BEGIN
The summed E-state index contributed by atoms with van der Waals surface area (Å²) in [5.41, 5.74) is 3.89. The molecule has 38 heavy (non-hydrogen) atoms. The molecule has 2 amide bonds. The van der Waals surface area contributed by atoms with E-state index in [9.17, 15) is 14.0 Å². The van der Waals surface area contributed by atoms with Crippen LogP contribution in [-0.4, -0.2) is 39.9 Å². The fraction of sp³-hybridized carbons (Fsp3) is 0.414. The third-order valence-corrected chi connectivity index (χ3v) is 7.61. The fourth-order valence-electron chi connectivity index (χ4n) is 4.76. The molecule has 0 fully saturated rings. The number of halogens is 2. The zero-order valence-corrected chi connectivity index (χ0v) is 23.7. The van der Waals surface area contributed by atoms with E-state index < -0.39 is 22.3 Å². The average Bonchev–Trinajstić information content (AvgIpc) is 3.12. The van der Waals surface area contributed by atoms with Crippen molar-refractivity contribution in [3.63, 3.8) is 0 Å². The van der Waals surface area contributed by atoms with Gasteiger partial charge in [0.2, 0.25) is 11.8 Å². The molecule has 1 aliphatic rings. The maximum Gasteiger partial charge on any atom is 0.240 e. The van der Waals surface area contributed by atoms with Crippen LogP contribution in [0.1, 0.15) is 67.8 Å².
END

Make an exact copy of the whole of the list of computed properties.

The summed E-state index contributed by atoms with van der Waals surface area (Å²) in [5.41, 5.74) is 3.89. The molecule has 38 heavy (non-hydrogen) atoms. The molecule has 2 amide bonds. The van der Waals surface area contributed by atoms with E-state index in [9.17, 15) is 14.0 Å². The van der Waals surface area contributed by atoms with Crippen LogP contribution in [-0.4, -0.2) is 39.9 Å². The fraction of sp³-hybridized carbons (Fsp3) is 0.414. The third-order valence-corrected chi connectivity index (χ3v) is 7.61. The fourth-order valence-electron chi connectivity index (χ4n) is 4.76. The molecule has 0 fully saturated rings. The number of halogens is 2. The zero-order valence-corrected chi connectivity index (χ0v) is 23.7. The van der Waals surface area contributed by atoms with E-state index < -0.39 is 22.3 Å². The average Bonchev–Trinajstić information content (AvgIpc) is 3.12. The van der Waals surface area contributed by atoms with Crippen molar-refractivity contribution in [3.63, 3.8) is 0 Å². The van der Waals surface area contributed by atoms with Gasteiger partial charge in [0.2, 0.25) is 11.8 Å². The molecule has 1 aliphatic rings. The maximum Gasteiger partial charge on any atom is 0.240 e. The van der Waals surface area contributed by atoms with Crippen LogP contribution in [0.1, 0.15) is 67.8 Å².